Benefits of RFID Technology
Why use RFID when barcodes are cheaper and easier to use? Barcodes have certain
drawbacks. They can get torn off or ruined by water; and a person must find the barcode
on the item before it can be scanned. --anyone who has stood in a long checkout line
knows how annoying that can be.
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With RFID technology, the radio waves can pass through objects, so you don’t need to
see the tag to read it. This makes it possible for a fixed reader to automatically read tags
as the object passes through a warehouse door, for example. That way, you need less
human intervention, which reduces costs.
Also, because the tags are embedded in plastic or even inside the object itself, they are
much less susceptible to water damage or tearing.
One benefit of using a specific EPC code for each individual item is that it makes it easier
to recall specific items, such a group of tires that may malfunction, or a group of toys
made with unsafe paint.
How Will RFID Technology Change Our Lives?
Some people worry that RFID technology will reduce our privacy, because the tags can
be tracked almost anywhere, even after the goods leave the store. Others say that the tags
are not completely secure, and can be read by hackers for unauthorized uses.
But many companies and governments are counting on RFID technology to make life
cheaper, safer and more convenient.
RFID tags are already used for SmartCards, which make it easier to travel on toll roads.
They are keeping track of cattle in France, and household pets here in the U.S. For
humans, RFID tags implanted under the skin or carried in ID cards could provide
important medical information, in case of emergency.
Wal-Mart and the Department of Defense, two of the largest buyers in the U.S., have
begun requiring their suppliers to use RFID tags on the pallets and cartons they ship.
They hope to save millions of dollars, while increasing the convenience and availability
of products for their customers.
The "Smart" Store of the Future?
Each item labeled with an RFID tag would be scanned as you put it into your “smart
cart.” Meanwhile, “smart shelves” will signal the store what needs to be restocked. When
you are finished shopping you merely walk out of the store, your total cost calculated
automatically and your bank charged the correct amount.
At home, you load the perishables into your “smart refrigerator,” which reads each
product’s rfid tag, and makes note of expiration dates. Later that week, an item you
bought is recalled by the manufacturer, due to food poisoning found in that specific batch
and connected to you through the 's EPC code. You are immediately notified by e-mail.
This is a vision of the future than many proponents of RFID technology share.
The copyright of the article An Introduction to RFID Technology in Engineering is
owned by Holly Martin. Permission to republish An Introduction to RFID Technology
in print or online must be granted by the author in writing.
How RFID Works
by Kevin Bonsor and Candace Keener
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Please copy/paste the following text to properly cite this HowStuffWorks article:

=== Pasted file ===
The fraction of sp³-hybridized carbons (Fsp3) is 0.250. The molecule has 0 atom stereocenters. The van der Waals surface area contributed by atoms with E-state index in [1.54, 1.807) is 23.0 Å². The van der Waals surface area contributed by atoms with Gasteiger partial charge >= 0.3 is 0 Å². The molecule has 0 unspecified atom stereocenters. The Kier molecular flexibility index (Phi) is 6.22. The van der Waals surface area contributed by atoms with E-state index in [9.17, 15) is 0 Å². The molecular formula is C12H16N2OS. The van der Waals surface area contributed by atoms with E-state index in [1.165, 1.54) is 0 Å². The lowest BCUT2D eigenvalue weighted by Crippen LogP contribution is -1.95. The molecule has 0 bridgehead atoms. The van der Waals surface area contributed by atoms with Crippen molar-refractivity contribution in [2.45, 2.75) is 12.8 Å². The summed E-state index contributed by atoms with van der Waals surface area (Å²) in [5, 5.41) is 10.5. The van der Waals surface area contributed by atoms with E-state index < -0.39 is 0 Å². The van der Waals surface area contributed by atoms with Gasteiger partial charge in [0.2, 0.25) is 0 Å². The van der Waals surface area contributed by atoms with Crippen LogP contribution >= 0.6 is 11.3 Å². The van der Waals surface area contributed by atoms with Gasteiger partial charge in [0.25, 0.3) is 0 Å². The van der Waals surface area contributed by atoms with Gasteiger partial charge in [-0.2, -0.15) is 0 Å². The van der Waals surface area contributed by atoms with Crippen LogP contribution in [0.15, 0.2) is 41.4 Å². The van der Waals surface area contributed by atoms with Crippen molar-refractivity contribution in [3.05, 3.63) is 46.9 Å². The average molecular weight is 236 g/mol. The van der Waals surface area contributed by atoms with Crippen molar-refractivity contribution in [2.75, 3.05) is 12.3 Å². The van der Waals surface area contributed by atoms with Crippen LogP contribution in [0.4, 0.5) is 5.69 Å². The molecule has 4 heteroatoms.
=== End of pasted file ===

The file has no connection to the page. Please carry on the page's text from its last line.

Bonsor, Kevin, and Candace Keener. "How RFID Works." 05 November 2007.
gadgets/rfid.htm> 06 September 2009.
Inside this Article
1. Introduction to How RFID Works
2. Reinventing the Bar Code
3. RFID Tags Past and Present
4. Active, Semi-passive and Passive RFID Tags
5. Talking Tags
6. Government-issued RFIDs
7. See more »
7. Animal and Human Chipping
8. RFID Criticism
9. Lots More Information
10. See all High-Tech Gadgets articles
How UPS Smart Labels Work
• More Electronics Videos »
Photo courtesy Getty Images
An RFID tag
Long checkout lines at the grocery store are one of the biggest complaints about the
shopping experience. Soon, these lines could disappear when the ubiquitous Universal
Product Code (UPC) bar code is replaced by smart labels, also called radio frequency
identification (RFID) tags. RFID tags are intelligent bar codes that can talk to a
networked system to track every product that you put in your shopping cart.
Imagine going to the grocery store, filling up your cart and walking right out the door. No
longer will you have to wait as someone rings up each item in your cart one at a time.
Instead, these RFID tags will communicate with an electronic reader that will detect
every item in the cart and ring each up almost instantly. The reader will be connected to a
large network that will send information on your products to the retailer and product
manufacturers. Your bank will then be notified and the amount of the bill will be
deducted from your account. No lines, no waiting.
RFID tags, a technology once limited to tracking cattle, are tracking consumer products
worldwide. Many manufacturers use the tags to track the location of each product they
make from the time it's made until it's pulled off the shelf and tossed in a shopping cart.
Outside the realm of retail merchandise, RFID tags are tracking vehicles, airline
passengers, Alzheimer's patients and pets. Soon, they may even track your preference for
chunky or creamy peanut butter. Some critics say RFID technology is becoming too
much a part of our lives -- that is, if we're even aware of all the parts of our lives that it
In this article, you'll learn about the types of RFID tags and how these tags can be tracked
through the entire supply chain. We'll also look at the non-commercial uses of RFID tags
and how the Departments of State and Homeland Security are using them. Lastly, we'll
examine what some critics consider an Orwellian application of RFID tags in animals,
humans and our society.